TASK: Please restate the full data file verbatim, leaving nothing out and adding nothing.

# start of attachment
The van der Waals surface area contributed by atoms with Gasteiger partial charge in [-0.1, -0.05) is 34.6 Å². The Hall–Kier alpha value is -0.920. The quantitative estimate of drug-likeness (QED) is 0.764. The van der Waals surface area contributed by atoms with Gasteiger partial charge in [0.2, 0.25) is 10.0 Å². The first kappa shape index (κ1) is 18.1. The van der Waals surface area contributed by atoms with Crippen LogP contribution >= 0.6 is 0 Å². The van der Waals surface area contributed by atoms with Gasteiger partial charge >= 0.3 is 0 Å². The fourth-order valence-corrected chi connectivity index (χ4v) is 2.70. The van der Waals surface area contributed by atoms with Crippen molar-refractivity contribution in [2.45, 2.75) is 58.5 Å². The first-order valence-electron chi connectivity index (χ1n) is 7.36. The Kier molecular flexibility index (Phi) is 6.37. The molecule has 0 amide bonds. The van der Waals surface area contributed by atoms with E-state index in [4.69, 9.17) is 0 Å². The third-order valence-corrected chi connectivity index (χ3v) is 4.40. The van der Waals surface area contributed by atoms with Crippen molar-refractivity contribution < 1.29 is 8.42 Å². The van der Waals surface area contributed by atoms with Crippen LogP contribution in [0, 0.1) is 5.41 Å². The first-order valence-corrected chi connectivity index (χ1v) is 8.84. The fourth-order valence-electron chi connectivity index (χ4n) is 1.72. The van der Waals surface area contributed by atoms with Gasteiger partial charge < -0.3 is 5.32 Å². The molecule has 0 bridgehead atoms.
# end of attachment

The van der Waals surface area contributed by atoms with Gasteiger partial charge in [-0.1, -0.05) is 34.6 Å². The Hall–Kier alpha value is -0.920. The quantitative estimate of drug-likeness (QED) is 0.764. The van der Waals surface area contributed by atoms with Gasteiger partial charge in [0.2, 0.25) is 10.0 Å². The first kappa shape index (κ1) is 18.1. The van der Waals surface area contributed by atoms with Crippen LogP contribution >= 0.6 is 0 Å². The van der Waals surface area contributed by atoms with Gasteiger partial charge >= 0.3 is 0 Å². The fourth-order valence-corrected chi connectivity index (χ4v) is 2.70. The van der Waals surface area contributed by atoms with Crippen molar-refractivity contribution in [2.45, 2.75) is 58.5 Å². The first-order valence-electron chi connectivity index (χ1n) is 7.36. The Kier molecular flexibility index (Phi) is 6.37. The molecule has 0 amide bonds. The van der Waals surface area contributed by atoms with E-state index in [4.69, 9.17) is 0 Å². The third-order valence-corrected chi connectivity index (χ3v) is 4.40. The van der Waals surface area contributed by atoms with Crippen molar-refractivity contribution < 1.29 is 8.42 Å². The van der Waals surface area contributed by atoms with Crippen LogP contribution in [0, 0.1) is 5.41 Å². The first-order valence-corrected chi connectivity index (χ1v) is 8.84. The fourth-order valence-electron chi connectivity index (χ4n) is 1.72. The van der Waals surface area contributed by atoms with Gasteiger partial charge < -0.3 is 5.32 Å². The molecule has 0 bridgehead atoms.